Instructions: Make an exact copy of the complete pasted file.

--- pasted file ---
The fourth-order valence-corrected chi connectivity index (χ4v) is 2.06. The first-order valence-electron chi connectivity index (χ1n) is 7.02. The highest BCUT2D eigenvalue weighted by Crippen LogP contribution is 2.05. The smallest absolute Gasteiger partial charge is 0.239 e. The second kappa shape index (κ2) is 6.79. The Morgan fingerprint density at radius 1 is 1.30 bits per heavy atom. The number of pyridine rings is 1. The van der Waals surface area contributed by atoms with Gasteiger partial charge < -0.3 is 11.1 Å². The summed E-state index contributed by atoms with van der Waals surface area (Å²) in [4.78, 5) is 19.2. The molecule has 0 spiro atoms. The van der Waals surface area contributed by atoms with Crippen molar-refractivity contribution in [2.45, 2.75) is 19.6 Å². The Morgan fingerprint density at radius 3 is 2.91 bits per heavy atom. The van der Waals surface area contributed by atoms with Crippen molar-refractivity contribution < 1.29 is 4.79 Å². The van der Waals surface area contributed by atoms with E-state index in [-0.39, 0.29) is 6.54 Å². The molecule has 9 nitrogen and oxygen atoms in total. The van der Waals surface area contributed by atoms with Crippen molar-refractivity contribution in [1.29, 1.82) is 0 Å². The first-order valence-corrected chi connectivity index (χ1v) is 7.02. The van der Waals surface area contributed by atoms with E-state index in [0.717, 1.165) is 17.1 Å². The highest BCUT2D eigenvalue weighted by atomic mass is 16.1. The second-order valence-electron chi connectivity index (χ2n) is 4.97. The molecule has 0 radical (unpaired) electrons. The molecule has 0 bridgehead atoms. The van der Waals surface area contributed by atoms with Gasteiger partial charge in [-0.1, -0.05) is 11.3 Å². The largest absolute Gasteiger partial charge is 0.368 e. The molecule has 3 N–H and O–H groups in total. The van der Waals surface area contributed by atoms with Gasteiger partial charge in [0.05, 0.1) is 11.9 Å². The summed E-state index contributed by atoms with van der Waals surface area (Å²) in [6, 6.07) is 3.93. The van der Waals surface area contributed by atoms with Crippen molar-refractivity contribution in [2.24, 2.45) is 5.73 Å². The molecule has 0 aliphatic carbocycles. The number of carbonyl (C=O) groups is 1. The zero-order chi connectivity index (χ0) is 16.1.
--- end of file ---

The fourth-order valence-corrected chi connectivity index (χ4v) is 2.06. The first-order valence-electron chi connectivity index (χ1n) is 7.02. The highest BCUT2D eigenvalue weighted by Crippen LogP contribution is 2.05. The smallest absolute Gasteiger partial charge is 0.239 e. The second kappa shape index (κ2) is 6.79. The Morgan fingerprint density at radius 1 is 1.30 bits per heavy atom. The number of pyridine rings is 1. The van der Waals surface area contributed by atoms with Gasteiger partial charge < -0.3 is 11.1 Å². The summed E-state index contributed by atoms with van der Waals surface area (Å²) in [4.78, 5) is 19.2. The molecule has 0 spiro atoms. The van der Waals surface area contributed by atoms with Crippen molar-refractivity contribution in [2.45, 2.75) is 19.6 Å². The Morgan fingerprint density at radius 3 is 2.91 bits per heavy atom. The van der Waals surface area contributed by atoms with Crippen molar-refractivity contribution < 1.29 is 4.79 Å². The van der Waals surface area contributed by atoms with E-state index in [-0.39, 0.29) is 6.54 Å². The molecule has 9 nitrogen and oxygen atoms in total. The van der Waals surface area contributed by atoms with Crippen molar-refractivity contribution in [1.29, 1.82) is 0 Å². The first-order valence-corrected chi connectivity index (χ1v) is 7.02. The van der Waals surface area contributed by atoms with E-state index in [0.717, 1.165) is 17.1 Å². The highest BCUT2D eigenvalue weighted by atomic mass is 16.1. The second-order valence-electron chi connectivity index (χ2n) is 4.97. The molecule has 0 radical (unpaired) electrons. The molecule has 0 bridgehead atoms. The van der Waals surface area contributed by atoms with Gasteiger partial charge in [-0.1, -0.05) is 11.3 Å². The largest absolute Gasteiger partial charge is 0.368 e. The molecule has 3 N–H and O–H groups in total. The van der Waals surface area contributed by atoms with Gasteiger partial charge in [0.05, 0.1) is 11.9 Å². The summed E-state index contributed by atoms with van der Waals surface area (Å²) in [6, 6.07) is 3.93. The van der Waals surface area contributed by atoms with Crippen molar-refractivity contribution in [2.24, 2.45) is 5.73 Å². The molecule has 0 aliphatic carbocycles. The number of carbonyl (C=O) groups is 1. The zero-order chi connectivity index (χ0) is 16.1.